A Biblical Theology of Repentance, part 8

Several weeks ago, I began posting portions of a paper I wrote for my Biblical Theology course titled, “That Times of Refreshing May Come: A Biblical Theology of Repentance.” This is the seventh installment of a multi-post series. The previous parts can be found at the following: parts one, two, three, four, five, six, and seven.

A CALL TO RETURN / REPENT IN THE APOSTOLIC PREACHING

The early church, under the inspiration and power of the Holy Spirit, followed Jesus’ commission to make disciples of all nations (Matt 28:19–20). The book of Acts records the preaching of the apostles and their message regularly appealed for people, Jews and Gentiles alike, to return to God. Repentance appears as the desired response of the audience in the sermons of Peter and Paul.

Peter’s Sermons in Acts

After the day of Pentecost, Peter stood up among the people to explain the extraordinary event they had witnessed. At the climactic conclusion to his sermon, Peter proclaimed, “Repent [metanoesate] and be baptized every one of you in the name of Jesus Christ for the forgiveness of your sins, and you will receive the gift of the Holy Spirit” (Acts 2:38). The result was that many heeded his call and that thousands were saved. Some time later, Peter addresses a crowd in the Temple area after the healing of a lame beggar. Peter again makes repentance the key response to his message:

“Repent [metanoesate] therefore, and turn again [epistrepsate], that your sins may be blotted out, 20 that times of refreshing may come from the presence of the Lord, and that he may send the Christ appointed for you, Jesus, 21 whom heaven must receive until the time for restoring all the things about which God spoke by the mouth of his holy prophets long ago” (Acts 3:19–21).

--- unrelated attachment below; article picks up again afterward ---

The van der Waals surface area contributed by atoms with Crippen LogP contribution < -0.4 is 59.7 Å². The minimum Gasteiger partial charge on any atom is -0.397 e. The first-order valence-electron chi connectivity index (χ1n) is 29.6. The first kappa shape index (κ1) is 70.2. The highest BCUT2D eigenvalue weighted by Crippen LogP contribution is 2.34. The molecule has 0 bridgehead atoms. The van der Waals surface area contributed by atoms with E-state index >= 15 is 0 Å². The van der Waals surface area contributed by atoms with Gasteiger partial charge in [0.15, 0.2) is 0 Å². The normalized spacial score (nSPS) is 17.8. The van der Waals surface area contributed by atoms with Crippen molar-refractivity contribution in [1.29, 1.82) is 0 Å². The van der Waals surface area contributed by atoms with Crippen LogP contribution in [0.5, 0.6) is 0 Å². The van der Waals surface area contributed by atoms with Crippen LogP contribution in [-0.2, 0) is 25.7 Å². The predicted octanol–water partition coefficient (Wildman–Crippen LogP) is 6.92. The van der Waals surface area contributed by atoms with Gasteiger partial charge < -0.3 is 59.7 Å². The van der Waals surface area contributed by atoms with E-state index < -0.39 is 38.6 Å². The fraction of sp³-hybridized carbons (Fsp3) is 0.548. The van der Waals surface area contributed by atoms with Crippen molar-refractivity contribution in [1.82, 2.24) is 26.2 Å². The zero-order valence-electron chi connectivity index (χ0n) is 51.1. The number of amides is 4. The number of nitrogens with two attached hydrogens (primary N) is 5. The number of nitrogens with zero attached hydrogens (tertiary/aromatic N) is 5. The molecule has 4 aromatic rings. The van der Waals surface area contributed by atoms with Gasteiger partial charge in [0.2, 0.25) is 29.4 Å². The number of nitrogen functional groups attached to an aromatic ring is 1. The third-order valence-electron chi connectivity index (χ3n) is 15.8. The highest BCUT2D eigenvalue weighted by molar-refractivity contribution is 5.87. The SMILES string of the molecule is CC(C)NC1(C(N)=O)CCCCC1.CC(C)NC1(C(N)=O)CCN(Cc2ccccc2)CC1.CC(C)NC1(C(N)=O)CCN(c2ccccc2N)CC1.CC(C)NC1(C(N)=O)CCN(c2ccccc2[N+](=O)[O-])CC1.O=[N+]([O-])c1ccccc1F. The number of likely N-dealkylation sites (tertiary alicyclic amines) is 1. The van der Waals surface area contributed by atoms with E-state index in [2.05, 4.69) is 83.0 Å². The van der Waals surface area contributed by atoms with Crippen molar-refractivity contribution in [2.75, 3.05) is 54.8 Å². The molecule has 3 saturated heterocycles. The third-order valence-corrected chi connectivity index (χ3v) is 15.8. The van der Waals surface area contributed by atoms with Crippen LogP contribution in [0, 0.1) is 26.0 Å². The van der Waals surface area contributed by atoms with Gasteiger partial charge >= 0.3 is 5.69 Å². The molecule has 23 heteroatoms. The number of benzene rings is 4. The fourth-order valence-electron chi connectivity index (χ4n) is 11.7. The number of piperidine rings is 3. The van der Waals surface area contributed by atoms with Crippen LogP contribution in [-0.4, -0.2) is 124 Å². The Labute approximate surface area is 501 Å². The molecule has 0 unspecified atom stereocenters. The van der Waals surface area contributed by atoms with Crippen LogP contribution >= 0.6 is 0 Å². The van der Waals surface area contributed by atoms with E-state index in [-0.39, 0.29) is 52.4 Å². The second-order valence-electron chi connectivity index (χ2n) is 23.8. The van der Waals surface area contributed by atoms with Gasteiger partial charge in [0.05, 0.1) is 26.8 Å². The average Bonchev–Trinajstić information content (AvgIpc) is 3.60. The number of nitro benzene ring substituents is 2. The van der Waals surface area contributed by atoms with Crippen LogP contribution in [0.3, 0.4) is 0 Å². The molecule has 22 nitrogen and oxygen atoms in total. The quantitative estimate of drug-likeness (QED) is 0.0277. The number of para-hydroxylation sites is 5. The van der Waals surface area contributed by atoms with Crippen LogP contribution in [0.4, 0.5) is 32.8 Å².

When Peter and John were brought before the council to defend themselves, Peter once again takes the opportunity to explain his message of repentance: “God exalted him [Jesus] at his right hand as Leader and Savior, to give repentance [metanoian] to Israel and forgiveness of sins” (Acts 5:31). In the major speeches of Peter in the book of Acts, repentance figures prominently in his message and is regularly followed by a statement of forgiveness of sins.

Paul’s Missionary Message

Paul, likewise, had a desire to see people turn from “vain things to a living God” (Acts 14:15). As an apostle to the Gentiles, Paul witnessed firsthand their conversion [Grk. epistrophen] to Christ (cf. Acts 15:3). Indeed, Paul’s message certainly included a declaring “to the Gentiles, that they should repent [metanoein] and turn [epistrephein] to God, performing deeds in keeping with their repentance” (Acts 26:20). Paul’s message of repentance and turning to God through Jesus Christ to Jews and Gentiles alike is illustrated in his speech at the Areopagus in Athens. At the close of his speech Paul declares,

The times of ignorance God overlooked, but now he commands all people everywhere to repent [metanoein], 31 because he has fixed a day on which he will judge the world in righteousness by a man whom he has appointed; and of this he has given assurance to all by raising him from the dead (Acts 17:30–31).

I am always glad to hear from readers. Please feel free to leave comments, or write me at diligentsoul@me.com. Follow regular updates on Twitter as well at http://www.twitter.com/diligent_soul (note the underscore). And please feel free to share this with friends.

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